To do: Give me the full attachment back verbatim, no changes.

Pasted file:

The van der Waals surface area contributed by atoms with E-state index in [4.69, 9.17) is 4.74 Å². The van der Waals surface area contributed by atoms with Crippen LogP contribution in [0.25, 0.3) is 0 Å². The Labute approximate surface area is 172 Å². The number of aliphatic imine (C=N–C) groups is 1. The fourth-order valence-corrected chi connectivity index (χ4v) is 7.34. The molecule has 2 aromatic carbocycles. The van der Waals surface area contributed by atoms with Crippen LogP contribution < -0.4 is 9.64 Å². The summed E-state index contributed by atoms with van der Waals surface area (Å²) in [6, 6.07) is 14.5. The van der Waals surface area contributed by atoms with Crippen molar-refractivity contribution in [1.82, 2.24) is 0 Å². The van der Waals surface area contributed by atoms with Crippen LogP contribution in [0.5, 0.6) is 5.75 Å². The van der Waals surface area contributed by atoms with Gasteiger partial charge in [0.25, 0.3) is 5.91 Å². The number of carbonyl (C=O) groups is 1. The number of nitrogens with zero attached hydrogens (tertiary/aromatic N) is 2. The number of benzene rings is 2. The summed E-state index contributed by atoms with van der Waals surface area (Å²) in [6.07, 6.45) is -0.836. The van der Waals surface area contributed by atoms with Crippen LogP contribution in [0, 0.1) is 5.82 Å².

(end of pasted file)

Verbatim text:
The van der Waals surface area contributed by atoms with E-state index in [4.69, 9.17) is 4.74 Å². The van der Waals surface area contributed by atoms with Crippen LogP contribution in [0.25, 0.3) is 0 Å². The Labute approximate surface area is 172 Å². The number of aliphatic imine (C=N–C) groups is 1. The fourth-order valence-corrected chi connectivity index (χ4v) is 7.34. The molecule has 2 aromatic carbocycles. The van der Waals surface area contributed by atoms with Crippen LogP contribution < -0.4 is 9.64 Å². The summed E-state index contributed by atoms with van der Waals surface area (Å²) in [6, 6.07) is 14.5. The van der Waals surface area contributed by atoms with Crippen molar-refractivity contribution in [1.82, 2.24) is 0 Å². The van der Waals surface area contributed by atoms with Crippen LogP contribution in [0.5, 0.6) is 5.75 Å². The van der Waals surface area contributed by atoms with Gasteiger partial charge in [0.25, 0.3) is 5.91 Å². The number of carbonyl (C=O) groups is 1. The number of nitrogens with zero attached hydrogens (tertiary/aromatic N) is 2. The number of benzene rings is 2. The summed E-state index contributed by atoms with van der Waals surface area (Å²) in [6.07, 6.45) is -0.836. The van der Waals surface area contributed by atoms with Crippen LogP contribution in [0, 0.1) is 5.82 Å².